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S & H Concert Review

Kurtag and Bartok, Ildikó Vékony (cimbalom), BBC Symphony Orchestra & Singers, Zoltan Peskó, Barbican Centre, 29th April, 2003 (AR)


 

Bartok Dance Suite
Kurtág Messages
Kurtág Splinters
Kurtág New Messages (BBC co-commission: London premiere)
Bartok The Miraculous Mandarin (Complete)

GyÖrgy Kurtág is not a house-hold name to a conservative concert-going public that tends to be locked in what cultural critic Theodor Adorno called ‘the worn grooves of association’ - preferring to hear the harmonic ‘tunes’ of ‘what they know’. For Adorno, as for Kurtág, it is dissonance which destroys the illusion of reconciliation represented by harmony, and that makes the public panic. It was therefore no surprise that the hall was only one third full for this concert.

Kurtág’s music is not ‘easy listening’, and his Messages Op.34 is an extraordinary experience in that one is removed from one’s expectations and experiences of listening to classical music. Here this counter-music or non-music breaks away from the narrative structure of a developing line of sound. In the fifth part of New Messages Op 34a (BBC co-commission: London premiere) there seemed to be a (subconscious?) allusion to Strauss’s Elektra (‘I could not give him the axe!’) where the cello’s suddenly burst in with a shuddering jagged attack, but here Kurtág fragments the music into smaller bursts of splintered sound, often making the spaces equally as important and relevant as the notes. We are in a Weberian world of miniatures, vignettes, implosions of sound and sudden pauses, where the sound becomes nothingness itself – the sound of silence. Kurtág’s musical silences could be said to constitute a Heideggerian being-towards-nothingness.


Veteran Hungarian conductor Zoltan Peskó cued rather than conducted this ‘contra-music’ very much in the manner of Bruno Maderna and Pierre Boulez: clear-cut with a surgical precision. The brass and percussion sections played these difficult works with exemplary skill and attack. After such an experience, which was as much to do with silence as with sound, it seemed inappropriate to have the loud clapping which greeted the end of the performances. Indeed, after each of Kurtág’s compositions of distillation and distance, the applause seemed violently intrusive, and broke the aura of silence that makes these scores so unique and unusual. It is worth remembering that both Webern and Schoenberg were against the bourgeois convention of applause when some of their compositions were performed.

Kurtág’s Splinters for solo cimbalom (after poetry by Janos Pilinszky) was played between the two Messages and performed with concentrated intricacy by Ildikó Vékony in a blacked out auditorium.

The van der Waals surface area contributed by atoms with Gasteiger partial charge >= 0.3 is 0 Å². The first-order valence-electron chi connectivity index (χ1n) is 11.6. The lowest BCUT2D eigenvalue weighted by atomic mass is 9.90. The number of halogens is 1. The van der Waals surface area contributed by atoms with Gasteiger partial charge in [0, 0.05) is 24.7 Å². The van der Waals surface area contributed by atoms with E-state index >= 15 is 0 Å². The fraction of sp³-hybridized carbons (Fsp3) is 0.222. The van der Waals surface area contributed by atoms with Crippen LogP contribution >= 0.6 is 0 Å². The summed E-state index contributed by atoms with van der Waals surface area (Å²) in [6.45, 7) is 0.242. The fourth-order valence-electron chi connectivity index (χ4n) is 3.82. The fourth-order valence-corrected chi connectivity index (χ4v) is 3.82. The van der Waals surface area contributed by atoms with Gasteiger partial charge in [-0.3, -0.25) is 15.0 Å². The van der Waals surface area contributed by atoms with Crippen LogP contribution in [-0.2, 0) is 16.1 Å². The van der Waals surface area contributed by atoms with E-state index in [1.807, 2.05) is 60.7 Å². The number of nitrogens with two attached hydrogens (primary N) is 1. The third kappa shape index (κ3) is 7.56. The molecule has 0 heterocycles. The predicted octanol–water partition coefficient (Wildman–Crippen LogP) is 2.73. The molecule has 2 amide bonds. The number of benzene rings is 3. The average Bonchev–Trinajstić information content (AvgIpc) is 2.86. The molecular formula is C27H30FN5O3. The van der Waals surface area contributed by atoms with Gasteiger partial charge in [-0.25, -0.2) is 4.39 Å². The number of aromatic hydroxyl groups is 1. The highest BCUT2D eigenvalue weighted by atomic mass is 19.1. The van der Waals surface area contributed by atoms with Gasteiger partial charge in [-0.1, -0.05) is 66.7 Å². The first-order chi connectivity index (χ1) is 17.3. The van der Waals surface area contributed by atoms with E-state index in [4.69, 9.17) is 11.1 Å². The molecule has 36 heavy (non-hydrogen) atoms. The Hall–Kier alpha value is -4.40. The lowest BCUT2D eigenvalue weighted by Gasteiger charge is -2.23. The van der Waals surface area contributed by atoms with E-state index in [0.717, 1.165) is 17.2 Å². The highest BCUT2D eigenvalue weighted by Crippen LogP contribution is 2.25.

These four ‘fragments’ were dedicated to the cimbalom virtuoso Márta Fábián, who gave the world premier in Budapest on 12th April, 1975. Again these ‘counter-music’ miniatures demanded critical attention from the audience. Once again using juxtaposition of sound and silence, Kurtág is as concerned with ‘positive silences’ as he is with ‘negative sounds’, with the cimbalom taking on a multiplicity of moods, which in turn have the effect of making the surrounding ‘blank’ spaces sound different. This may sound abstract, even metaphysical but it is not: different sounds make us experience silences in different ways.

Kurtág was smuggled in and served up in a Bartok sandwich which deadened the pain of contemporary music, but Bartok’s sound world is close to Kurtág’s in its anarchic dissonances, expressionist palette and irregular rhythms.

Peskó’s conducting of Bartok’s Dance Suite was rhythmically taut with the complex speed changes perfectly judged. Although he secured incisive playing from his forces, what was lacking was the essential weight and grain in the strings which this score demands - the strings seemed to have neither presence nor attack.

The second half was taken up by an intensely invigorating performance of Bartok’s Pantomime in One Act, The Miraculous Mandarin, Op.19.

From the outset, Peskó had total control over this demanding score understanding the complex inner counterpoint of the jagged rhythms, and combining a sense of threatening tension with an inexorable momentum.

Here the conductor was more concerned with the structure of the score rather than surface sensational special effects (which this music often lends itself to under some more flashy of today’s conductors). The internal spiky textures all came through even when the orchestra was playing at full force.

Throughout the performance, the exacting timpani playing was meticulously handled, as were the nightmarish percussion, snarling trumpets and trombones. The most astonishing aspect of this magnetic performance was the evocative and expressive playing of the woodwind. An important detail often blurred was the primordial growling contra-bassoon (accompanied by a quietly menacing timpani roll).

However, as with the playing of the Dance Suite, the strings again lacked the grainy bite and heavy attack that is so imperative to this violent score. The BBC Singers gave us a more sensuous sound in the hushed murmurings of the closing passages than we normally hear.

Throughout the concert, every gesture Peskó made was for his players – not for him mere playing to the gallery. He was serving the composers and his performers and not his own ego: a rare musician in this age of the personality cult of the conductor.

Alex Russell

 

 

 


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